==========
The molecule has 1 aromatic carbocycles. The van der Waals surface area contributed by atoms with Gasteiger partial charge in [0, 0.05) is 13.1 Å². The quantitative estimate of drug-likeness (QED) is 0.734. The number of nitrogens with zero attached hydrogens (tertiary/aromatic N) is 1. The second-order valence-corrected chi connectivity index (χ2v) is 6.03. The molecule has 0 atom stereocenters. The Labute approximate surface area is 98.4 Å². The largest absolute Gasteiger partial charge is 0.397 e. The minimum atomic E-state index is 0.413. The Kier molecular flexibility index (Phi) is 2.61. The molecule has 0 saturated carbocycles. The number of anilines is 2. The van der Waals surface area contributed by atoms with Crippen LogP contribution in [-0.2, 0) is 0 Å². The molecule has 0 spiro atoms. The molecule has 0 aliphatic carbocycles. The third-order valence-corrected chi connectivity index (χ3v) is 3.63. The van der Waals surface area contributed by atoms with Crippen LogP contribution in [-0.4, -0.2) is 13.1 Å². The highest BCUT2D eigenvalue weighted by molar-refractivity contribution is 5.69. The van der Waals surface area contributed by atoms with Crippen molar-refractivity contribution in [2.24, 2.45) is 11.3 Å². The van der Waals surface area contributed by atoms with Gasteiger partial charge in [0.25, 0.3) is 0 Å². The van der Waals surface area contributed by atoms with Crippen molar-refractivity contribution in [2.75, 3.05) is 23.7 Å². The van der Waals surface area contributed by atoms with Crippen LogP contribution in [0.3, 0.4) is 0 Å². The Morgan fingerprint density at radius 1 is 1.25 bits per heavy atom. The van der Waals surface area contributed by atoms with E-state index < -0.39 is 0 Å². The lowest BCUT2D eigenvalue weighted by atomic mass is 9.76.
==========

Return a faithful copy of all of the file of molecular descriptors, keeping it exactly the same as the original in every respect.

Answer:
The molecule has 1 aromatic carbocycles. The van der Waals surface area contributed by atoms with Gasteiger partial charge in [0, 0.05) is 13.1 Å². The quantitative estimate of drug-likeness (QED) is 0.734. The number of nitrogens with zero attached hydrogens (tertiary/aromatic N) is 1. The second-order valence-corrected chi connectivity index (χ2v) is 6.03. The molecule has 0 atom stereocenters. The Labute approximate surface area is 98.4 Å². The largest absolute Gasteiger partial charge is 0.397 e. The minimum atomic E-state index is 0.413. The Kier molecular flexibility index (Phi) is 2.61. The molecule has 0 saturated carbocycles. The number of anilines is 2. The van der Waals surface area contributed by atoms with Crippen LogP contribution in [-0.2, 0) is 0 Å². The molecule has 0 spiro atoms. The molecule has 0 aliphatic carbocycles. The third-order valence-corrected chi connectivity index (χ3v) is 3.63. The van der Waals surface area contributed by atoms with Crippen LogP contribution in [-0.4, -0.2) is 13.1 Å². The highest BCUT2D eigenvalue weighted by molar-refractivity contribution is 5.69. The van der Waals surface area contributed by atoms with Crippen molar-refractivity contribution in [2.24, 2.45) is 11.3 Å². The van der Waals surface area contributed by atoms with Gasteiger partial charge in [0.25, 0.3) is 0 Å². The van der Waals surface area contributed by atoms with Crippen molar-refractivity contribution in [2.75, 3.05) is 23.7 Å². The van der Waals surface area contributed by atoms with Crippen LogP contribution in [0.3, 0.4) is 0 Å². The Morgan fingerprint density at radius 1 is 1.25 bits per heavy atom. The van der Waals surface area contributed by atoms with E-state index < -0.39 is 0 Å². The lowest BCUT2D eigenvalue weighted by atomic mass is 9.76.